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About Cirdan

  • Birthday 02/23/1968

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    Tübingen, Baden-Württemberg, South-Germany

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  1. What material are they made of? They are looking good an not too heavy.
  2. There's a model of the Cutty Sark with storm sails. I think they were made from a sort of paper since the scale is rather small: https://dyn1.heritagestatic.com/lf?set=path[8%2F6%2F0%2F4%2F8604188]&call=url[file%3Aproduct.chain] https://fineart.ha.com/itm/maritime/decorative-art/scale-sealine-model-of-the-cutty-sark-modeled-by-paul-s-reed-in-3-64-scalepresented-in-wood-and-glass-case12-x-19/a/5128-88012.s And a model of Thermopylae by Lloyd McCaffery, also with storm sails: https://www.jrusselljinishiangallery.com/pages/mccaffrey-pages/mccafferyimage-thermopylae.htm
  3. Nice to see, that there will be some progress. 👍 I personally like models of clippers without sails: In general, sails for clipper models are very difficult to make convincingly (especially in such small scale) and even if they were made as real as possible there is a kind of rivalry between the hull and rigging on the one hand and the sails on the other. With such small sails, however, I can imagine that the model will look homogeneous.
  4. If everything fails, feel free to send me a pm. My forum name refers to Tolkien's "Cirdan the shipwright". He does not appear in the Lord of the Rings, but in the Silmarillion. Greetings, Hartmut
  5. There is one more interesting article by Richard Barker: 'A Galleon in fragments', in Model Shipwright 37 (1981), p. 44-52. He examines the famous Folio 115 (the 4 masted Galleon) of the 'Fragments'. Hidden ("occult") lines (breadth and depth) are visible in the original, which cannot be seen on any photograph or copy and which allow the size of the ship to be determined. I have a PDF version of it, but I'm afraid to attach it here because of the copyright.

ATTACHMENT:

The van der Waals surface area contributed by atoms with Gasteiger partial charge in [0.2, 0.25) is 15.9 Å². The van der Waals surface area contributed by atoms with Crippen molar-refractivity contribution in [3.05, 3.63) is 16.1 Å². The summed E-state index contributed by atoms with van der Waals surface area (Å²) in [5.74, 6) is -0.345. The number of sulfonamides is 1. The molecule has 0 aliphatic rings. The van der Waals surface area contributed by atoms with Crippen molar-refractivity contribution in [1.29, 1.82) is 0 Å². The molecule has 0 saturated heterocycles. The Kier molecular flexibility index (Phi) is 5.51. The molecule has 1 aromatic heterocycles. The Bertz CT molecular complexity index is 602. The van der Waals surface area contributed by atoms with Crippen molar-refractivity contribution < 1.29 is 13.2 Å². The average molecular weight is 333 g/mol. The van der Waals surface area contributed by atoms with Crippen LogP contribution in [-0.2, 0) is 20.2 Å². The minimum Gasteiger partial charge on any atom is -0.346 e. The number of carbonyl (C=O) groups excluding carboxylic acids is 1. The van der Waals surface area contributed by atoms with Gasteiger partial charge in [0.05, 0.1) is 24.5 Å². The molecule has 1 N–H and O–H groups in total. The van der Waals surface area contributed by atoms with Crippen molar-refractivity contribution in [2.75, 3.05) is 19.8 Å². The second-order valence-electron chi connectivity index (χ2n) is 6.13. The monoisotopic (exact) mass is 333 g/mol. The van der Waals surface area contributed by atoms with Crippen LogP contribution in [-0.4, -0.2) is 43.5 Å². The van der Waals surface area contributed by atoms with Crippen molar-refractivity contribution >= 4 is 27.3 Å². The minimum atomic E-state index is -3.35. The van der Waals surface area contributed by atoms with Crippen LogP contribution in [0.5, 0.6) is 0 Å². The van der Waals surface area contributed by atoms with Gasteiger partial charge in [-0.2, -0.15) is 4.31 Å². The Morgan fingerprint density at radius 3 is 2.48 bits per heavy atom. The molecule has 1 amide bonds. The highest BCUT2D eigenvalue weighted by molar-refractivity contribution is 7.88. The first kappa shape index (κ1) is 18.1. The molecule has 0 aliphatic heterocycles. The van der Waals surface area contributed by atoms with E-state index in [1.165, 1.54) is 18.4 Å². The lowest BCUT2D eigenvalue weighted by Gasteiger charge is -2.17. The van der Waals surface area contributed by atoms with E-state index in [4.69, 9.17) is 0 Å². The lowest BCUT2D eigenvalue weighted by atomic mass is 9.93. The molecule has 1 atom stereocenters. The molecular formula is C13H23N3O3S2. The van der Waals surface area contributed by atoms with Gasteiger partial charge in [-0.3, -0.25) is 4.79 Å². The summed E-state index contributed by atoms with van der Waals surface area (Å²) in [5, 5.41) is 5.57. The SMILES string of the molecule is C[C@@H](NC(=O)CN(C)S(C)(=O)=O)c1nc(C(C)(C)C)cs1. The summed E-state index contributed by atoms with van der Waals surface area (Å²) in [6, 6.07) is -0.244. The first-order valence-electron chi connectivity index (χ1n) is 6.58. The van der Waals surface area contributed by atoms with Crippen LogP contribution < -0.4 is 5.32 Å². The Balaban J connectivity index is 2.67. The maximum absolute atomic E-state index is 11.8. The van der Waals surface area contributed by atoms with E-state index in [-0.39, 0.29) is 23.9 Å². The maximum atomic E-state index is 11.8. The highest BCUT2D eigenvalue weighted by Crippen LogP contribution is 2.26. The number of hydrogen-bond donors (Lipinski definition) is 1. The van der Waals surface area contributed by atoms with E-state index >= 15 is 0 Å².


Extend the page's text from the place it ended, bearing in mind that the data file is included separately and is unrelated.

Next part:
6. Everything has already been said in previous comments. For me, too, your build log will be a first class reference and great inspiration. As I am not a experienced rigger, my comments will be a little less frequent, but my interest will not decrease.
  7. Very beautiful model... - presented as an 16th century tudor china-clipper 😉 👍
  8. You are not only a master modeller, you are also a master of understatement!
  9. Oh yes, that happens too often, especially with clippers. But once again you show us a first-class work. I have never seen it better in this scale.
  10. Very interesting project. I'm looking forward to be part of this process. 👍
  11. Yes, and I think Steven is right to do so. Even the Vasa longboat is double ended and shows cones or stoppers for steering oars aft (see Dafi's pics). Of course at this time (1628) this kind of steering may be a little anachronistic. Most boats painted by Vroom show a flat transom. I found a painting of 1616 by van Wieringen, that also shows a double ended boat: https://collections.rmg.co.uk/collections/objects/12215.html I think the stoppers aft for the steering oars are visible. Hartmut
  12. Dafi refers to the discussion on page 8 of this build log, where the question was raised whether the boats were double-ended or not. https://modelshipworld.com/topic/12426-henry-grace-a-dieu-great-harry-by-louie-da-fly-scale-1200-repaired-after-over-50-yrs-of-neglect/page/8/?tab=comments#comment-786313
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